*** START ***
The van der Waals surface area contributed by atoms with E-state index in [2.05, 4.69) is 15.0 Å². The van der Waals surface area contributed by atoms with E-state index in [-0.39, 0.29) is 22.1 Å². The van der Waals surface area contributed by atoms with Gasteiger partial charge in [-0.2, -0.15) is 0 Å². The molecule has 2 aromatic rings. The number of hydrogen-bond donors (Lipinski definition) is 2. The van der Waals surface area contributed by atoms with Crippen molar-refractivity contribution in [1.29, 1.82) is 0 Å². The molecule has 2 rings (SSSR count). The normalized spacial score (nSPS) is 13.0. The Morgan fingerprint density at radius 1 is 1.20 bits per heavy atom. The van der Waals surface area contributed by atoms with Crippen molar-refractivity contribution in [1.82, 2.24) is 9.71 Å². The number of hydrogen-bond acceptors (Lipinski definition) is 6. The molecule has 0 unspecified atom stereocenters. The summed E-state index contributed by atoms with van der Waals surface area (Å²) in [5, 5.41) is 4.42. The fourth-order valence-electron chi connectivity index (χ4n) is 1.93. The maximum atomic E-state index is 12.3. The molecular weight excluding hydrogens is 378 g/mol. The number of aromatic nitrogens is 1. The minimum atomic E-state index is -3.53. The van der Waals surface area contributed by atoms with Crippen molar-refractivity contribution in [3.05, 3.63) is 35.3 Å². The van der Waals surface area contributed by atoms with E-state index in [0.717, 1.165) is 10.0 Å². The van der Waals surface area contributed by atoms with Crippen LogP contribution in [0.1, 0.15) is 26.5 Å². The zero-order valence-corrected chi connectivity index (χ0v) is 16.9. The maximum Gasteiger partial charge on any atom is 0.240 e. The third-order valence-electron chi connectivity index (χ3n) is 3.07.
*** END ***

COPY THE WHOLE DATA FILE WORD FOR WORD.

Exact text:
The van der Waals surface area contributed by atoms with E-state index in [2.05, 4.69) is 15.0 Å². The van der Waals surface area contributed by atoms with E-state index in [-0.39, 0.29) is 22.1 Å². The van der Waals surface area contributed by atoms with Gasteiger partial charge in [-0.2, -0.15) is 0 Å². The molecule has 2 aromatic rings. The number of hydrogen-bond donors (Lipinski definition) is 2. The van der Waals surface area contributed by atoms with Crippen molar-refractivity contribution in [1.29, 1.82) is 0 Å². The molecule has 2 rings (SSSR count). The normalized spacial score (nSPS) is 13.0. The Morgan fingerprint density at radius 1 is 1.20 bits per heavy atom. The van der Waals surface area contributed by atoms with Crippen molar-refractivity contribution in [1.82, 2.24) is 9.71 Å². The number of hydrogen-bond acceptors (Lipinski definition) is 6. The molecule has 0 unspecified atom stereocenters. The summed E-state index contributed by atoms with van der Waals surface area (Å²) in [5, 5.41) is 4.42. The fourth-order valence-electron chi connectivity index (χ4n) is 1.93. The maximum atomic E-state index is 12.3. The molecular weight excluding hydrogens is 378 g/mol. The number of aromatic nitrogens is 1. The minimum atomic E-state index is -3.53. The van der Waals surface area contributed by atoms with Crippen molar-refractivity contribution in [3.05, 3.63) is 35.3 Å². The van der Waals surface area contributed by atoms with E-state index in [0.717, 1.165) is 10.0 Å². The van der Waals surface area contributed by atoms with Crippen LogP contribution in [0.1, 0.15) is 26.5 Å². The zero-order valence-corrected chi connectivity index (χ0v) is 16.9. The maximum Gasteiger partial charge on any atom is 0.240 e. The third-order valence-electron chi connectivity index (χ3n) is 3.07.